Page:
WH Smith Wines is a small winery & estate located high in the hills of the Howell Mountain sub appellation south east of the community of Angwin. Founder, Bill Smith moved to Bakersfield California from Illinois when he was 2 years of age. Later in life he became involved in oil and gas exploration – taking a job at Buttes Gas and Oil (based in Oakland), he soon moved to the San Francisco Bay Area. He then founded Montara Petroleum with several partners – looking for additional land investments while exploring the Napa Valley he located the old stone La Jota Winery high in the hills of Howell Mountain.
Bill & his wife Joan purchased La Jota winery (the winery dates from 1898) and property (40 acres) in 1974, and oversaw the planting by hand (with help from his family), putting in 2 acres of vines. His first commercial vintage from this property under the La Jota Winery label was in 1982. Bill credits, one of his neighbors, prominent winemaker Randy Dunn as being an initial early influence during his formative winemaking years. In the early 1990s Bill let winemaker Helen Turley borrow some production space within La Jota Winery (the sister of Turley Winery owner Larry Turley). The roots of W.H. Smith and their Pinot Noir began here.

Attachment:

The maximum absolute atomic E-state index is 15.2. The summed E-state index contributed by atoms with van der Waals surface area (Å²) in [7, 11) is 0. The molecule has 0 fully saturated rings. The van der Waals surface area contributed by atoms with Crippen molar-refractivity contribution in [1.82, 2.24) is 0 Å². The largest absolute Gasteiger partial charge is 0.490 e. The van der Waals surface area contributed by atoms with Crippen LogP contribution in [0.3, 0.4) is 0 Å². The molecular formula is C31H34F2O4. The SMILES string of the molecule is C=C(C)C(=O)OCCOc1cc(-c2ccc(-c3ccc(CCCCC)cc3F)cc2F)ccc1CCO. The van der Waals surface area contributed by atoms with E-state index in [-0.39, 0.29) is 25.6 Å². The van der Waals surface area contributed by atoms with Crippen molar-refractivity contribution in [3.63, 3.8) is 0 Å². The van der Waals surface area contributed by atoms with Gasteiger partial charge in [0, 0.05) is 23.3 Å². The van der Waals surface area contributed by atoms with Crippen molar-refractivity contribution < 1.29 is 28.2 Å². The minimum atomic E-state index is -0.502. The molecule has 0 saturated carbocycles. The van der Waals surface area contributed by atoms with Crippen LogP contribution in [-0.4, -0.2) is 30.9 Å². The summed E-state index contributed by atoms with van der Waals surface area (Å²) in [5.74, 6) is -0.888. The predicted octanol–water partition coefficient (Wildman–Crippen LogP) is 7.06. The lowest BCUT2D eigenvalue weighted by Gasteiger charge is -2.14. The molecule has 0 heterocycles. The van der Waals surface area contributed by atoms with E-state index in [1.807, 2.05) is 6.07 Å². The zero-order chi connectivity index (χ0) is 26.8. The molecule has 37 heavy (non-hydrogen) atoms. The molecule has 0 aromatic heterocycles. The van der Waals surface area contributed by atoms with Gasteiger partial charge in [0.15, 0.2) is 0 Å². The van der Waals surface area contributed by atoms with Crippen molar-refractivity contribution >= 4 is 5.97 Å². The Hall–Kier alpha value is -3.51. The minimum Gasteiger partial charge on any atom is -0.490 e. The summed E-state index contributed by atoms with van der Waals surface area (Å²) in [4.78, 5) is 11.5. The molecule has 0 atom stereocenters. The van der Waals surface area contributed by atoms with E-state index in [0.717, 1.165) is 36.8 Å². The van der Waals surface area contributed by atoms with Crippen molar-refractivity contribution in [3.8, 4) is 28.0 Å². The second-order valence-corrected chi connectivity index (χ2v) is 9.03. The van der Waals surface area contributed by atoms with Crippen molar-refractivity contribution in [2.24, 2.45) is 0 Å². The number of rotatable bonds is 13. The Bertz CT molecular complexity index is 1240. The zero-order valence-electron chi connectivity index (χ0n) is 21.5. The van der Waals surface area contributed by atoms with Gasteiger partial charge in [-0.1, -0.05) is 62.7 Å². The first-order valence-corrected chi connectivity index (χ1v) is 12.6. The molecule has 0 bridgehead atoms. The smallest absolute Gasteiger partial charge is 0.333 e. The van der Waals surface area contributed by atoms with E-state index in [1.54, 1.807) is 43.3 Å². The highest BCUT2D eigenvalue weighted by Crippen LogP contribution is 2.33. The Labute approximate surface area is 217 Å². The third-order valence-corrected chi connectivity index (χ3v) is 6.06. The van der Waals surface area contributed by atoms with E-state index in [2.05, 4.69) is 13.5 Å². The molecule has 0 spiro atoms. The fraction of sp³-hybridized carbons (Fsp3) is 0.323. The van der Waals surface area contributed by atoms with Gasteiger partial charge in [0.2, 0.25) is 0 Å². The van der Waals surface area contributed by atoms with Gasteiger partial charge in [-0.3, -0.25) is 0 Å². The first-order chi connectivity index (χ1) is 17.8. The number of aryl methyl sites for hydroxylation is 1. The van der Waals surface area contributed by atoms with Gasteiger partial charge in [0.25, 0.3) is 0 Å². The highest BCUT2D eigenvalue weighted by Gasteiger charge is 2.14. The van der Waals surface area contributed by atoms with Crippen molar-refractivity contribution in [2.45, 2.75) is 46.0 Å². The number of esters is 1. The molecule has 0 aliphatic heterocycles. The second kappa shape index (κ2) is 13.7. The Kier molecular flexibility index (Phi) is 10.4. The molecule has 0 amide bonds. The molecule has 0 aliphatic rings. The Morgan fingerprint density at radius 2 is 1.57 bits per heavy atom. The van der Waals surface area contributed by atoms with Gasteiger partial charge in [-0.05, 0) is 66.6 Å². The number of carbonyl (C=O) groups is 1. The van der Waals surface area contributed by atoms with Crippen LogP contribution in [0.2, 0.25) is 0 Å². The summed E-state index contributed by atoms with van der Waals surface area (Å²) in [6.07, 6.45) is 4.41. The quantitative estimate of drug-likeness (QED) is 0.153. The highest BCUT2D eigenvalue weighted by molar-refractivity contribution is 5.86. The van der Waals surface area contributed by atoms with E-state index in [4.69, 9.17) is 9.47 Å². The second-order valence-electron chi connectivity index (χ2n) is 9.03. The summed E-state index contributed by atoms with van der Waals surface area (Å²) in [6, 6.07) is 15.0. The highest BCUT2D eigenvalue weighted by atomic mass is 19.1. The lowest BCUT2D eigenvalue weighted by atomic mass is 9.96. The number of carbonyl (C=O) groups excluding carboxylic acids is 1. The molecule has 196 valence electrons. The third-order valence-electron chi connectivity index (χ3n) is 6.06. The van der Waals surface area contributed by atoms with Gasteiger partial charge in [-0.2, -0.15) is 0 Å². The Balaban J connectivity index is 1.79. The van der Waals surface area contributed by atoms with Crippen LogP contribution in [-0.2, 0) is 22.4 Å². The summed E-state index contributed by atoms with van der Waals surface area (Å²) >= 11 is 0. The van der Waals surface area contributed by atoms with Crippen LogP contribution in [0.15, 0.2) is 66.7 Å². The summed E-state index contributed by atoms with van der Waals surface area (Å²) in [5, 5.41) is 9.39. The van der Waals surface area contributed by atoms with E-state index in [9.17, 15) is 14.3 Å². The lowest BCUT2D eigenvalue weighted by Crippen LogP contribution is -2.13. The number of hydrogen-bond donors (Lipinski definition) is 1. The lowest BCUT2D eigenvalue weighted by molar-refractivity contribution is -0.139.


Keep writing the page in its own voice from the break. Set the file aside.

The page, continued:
In exchange Helen gave Bill valuable insights about how to make Pinot Noir and even connected him with the owners of the Hellenthal Vineyard in Sonoma County (a vineyard that W.H. Smith continues to source from). Deciding he needed a different label to differentiate from La Jota, he bottled this first Pinot Noir as W.H. Smith. Eventually they purchased 375 acres in what is now the Fort Ross Seaview part of Sonoma County – what they called the appropriately named Maritime Vineyard. They produced wine from this site for a number of years before selling it in 2006 to Del Dotto Vineyards – who then renamed it to Cinghale and still produces exceptional wines from this site (based on our personally tasting several vintages over the years).
Bill was the winemaker for La Jota until he sold the winery to Markham in 2001 (La Jota is now owned by Jackson Family Estates). Eventually retiring from his former career, Bill became the winemaker for W.H. Smith Winery until his passing in 2017. After the sale of La Jota Winery, Bill remained on Howell Mountain where he built the W.H. Smith Winery (a tiny winery with a cave and crushpad nestled against the side of a hill – and is where we first met with Bill many years ago). The one vineyard under their ownership, Piedra Vineyard is also on Howell Mountain – nearly 7 acres planted to Cabernet Sauvignon.
And Bill was one of the founding members of the Howell Mountain Appellation along with Mike Beatty, Randy Dunn, Bob Brakesman and Mike Lamborn. Howell Mountain along with Los Carneros were the first two sub appellations formed within the Napa Valley (both founded in 1983)